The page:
Thursday, July 22, 2010

Tintypes in the Ypsilanti Archives

Some of the photos in the Archives' collections are tintypes. This a freaky technique in which images were exposed onto an actual piece of metal--a thin sheet of iron (not tin) that has been "japanned", or, covered with a coating of black enamel or lacquer. The iron plates used for tintypes were cut with tinsnips, sometimes resulting in an irregularly-shaped plate. Corners were often clipped, as here, to help the tintype better fit into photo album pockets. Tintypes came in a variety of sizes, with "gems" being tiny photos that could be inserted into a brooch or pendant.

Since the image from the lens is exposed directly onto the metal plate, without the use of a negative, it appears as horizontally reversed from the actual real-life scene. Some photographers had cameras with mirrors to correct this reversal. In this unlabeled Archives photo, the dog would likely have been facing left in the studio. You can see that the photographer hand-tinted this tintype by rouging the cheeks of the child.

Tintypes were popular with Civil War soldiers because they were durable and could be mailed without worry that they would be damaged. Tintypes originally became popular in the mid-1850s and waned in the 1890s as new technologies took over, but they continued to be produced into the 20th century, often at fairs or carnivals as a novelty. To this day, tintypes are some of the best-preserved photographic prints in the Archives.


Lisele said...

That little dog reminds me of "Watch." Perhaps it is a little Starkweather relation.

cmadler said...

There are some people still making tintypes (often in association or connection with Civil War reenactments); for example,

At the "Civil War remembrance" at Greenfield Village over Memorial Day weekend this year they had a photographer using some old technique. I'm pretty sure people said he was doing tintypes (certainly he was operating at the tintype studio). Unfortunately, I never did have time to make it over there. There has also sometimes been a tintypist (is that the right word?) at a reenactment near Hastings, MI (here's a scanned tintype from 2008). Here's a reference to a modern (reenactor) tintypist in Bay City, possibly the same person who took the previous image.

dd said...

Lisele: My goodness, it DOES look like Watch! There was no date on the photo, phooey. But hmm, it was in a photo album...I'll see if I can find it again and if there are other Starkweathers in that album.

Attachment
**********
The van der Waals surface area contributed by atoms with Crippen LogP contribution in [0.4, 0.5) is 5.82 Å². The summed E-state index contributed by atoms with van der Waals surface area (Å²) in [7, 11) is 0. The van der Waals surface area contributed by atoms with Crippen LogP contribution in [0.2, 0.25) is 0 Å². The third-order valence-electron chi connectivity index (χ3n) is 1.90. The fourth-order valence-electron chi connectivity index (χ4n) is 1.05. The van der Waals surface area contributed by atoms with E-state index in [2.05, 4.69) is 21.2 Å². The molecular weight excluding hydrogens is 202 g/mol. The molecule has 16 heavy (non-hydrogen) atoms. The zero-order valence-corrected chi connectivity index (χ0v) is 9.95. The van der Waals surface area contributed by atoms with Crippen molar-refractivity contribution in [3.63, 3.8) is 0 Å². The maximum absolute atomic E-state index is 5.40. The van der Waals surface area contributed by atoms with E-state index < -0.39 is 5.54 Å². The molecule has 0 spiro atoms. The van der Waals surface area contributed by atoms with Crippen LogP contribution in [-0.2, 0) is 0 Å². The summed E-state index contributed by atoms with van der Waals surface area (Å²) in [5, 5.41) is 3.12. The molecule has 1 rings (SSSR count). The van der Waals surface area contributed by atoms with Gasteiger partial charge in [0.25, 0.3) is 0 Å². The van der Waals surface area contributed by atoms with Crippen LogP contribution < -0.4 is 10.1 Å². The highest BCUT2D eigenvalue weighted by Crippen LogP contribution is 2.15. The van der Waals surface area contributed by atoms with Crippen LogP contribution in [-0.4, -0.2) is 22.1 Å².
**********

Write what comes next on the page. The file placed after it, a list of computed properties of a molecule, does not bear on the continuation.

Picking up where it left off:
Dusty D said...

cmadler: Those Coffer tintypes are just beautiful. I particularly love the sunflower one on the page you so kindly linked.

I had heard that there was a tintype studio at Greenfield Village but I don't remember if I've seen it. Supposedly they built in super-ventilating modern vent hoods for safety...given that potassium cyanide is used in the developing process.

And with daguerreotypes, as you know, one uses deadly mercury vapor to develop the print. There's a speculative-history book out there about Louis Daguerre going mad from mercury exposure.

It is called "The Mercury Visions of Louis Daguerre."

Review excerpt: "The great man became delusional, convinced that the end of the world was near - as soon as a year. We hear: 'When the vision came, he was in the bathtub. After a decade of using mercury vapors to cure his photographic images, Louis Daguerre's mind had faltered--a pewter plate left too long in the sun.

'But during his final lucid minutes on this cold evening of 1846, he felt a strange calm. Outside, a light snow was falling and a vaporous blue dusk seemed to be rising out of the Seine.'

cmadler said...

I probably walked past the GV tintype studio a dozen times before I noticed that it was actually an open building and not a storage shed or something. It's across the street from the frozen custard stand, near the statue of Edison.

According to the Greenfield Village website:
Charles Tremear was a traveling tintypist until he found work with Ford Motor Company in 1909. In 1929, he was asked to create authentic “old-style” tintypes for visitors in Greenfield Village. In this studio, Tremear made portraits of many famous people, including Thomas Edison, Joe Louis and Walt Disney.

Where & When
Built in 1929 in Greenfield Village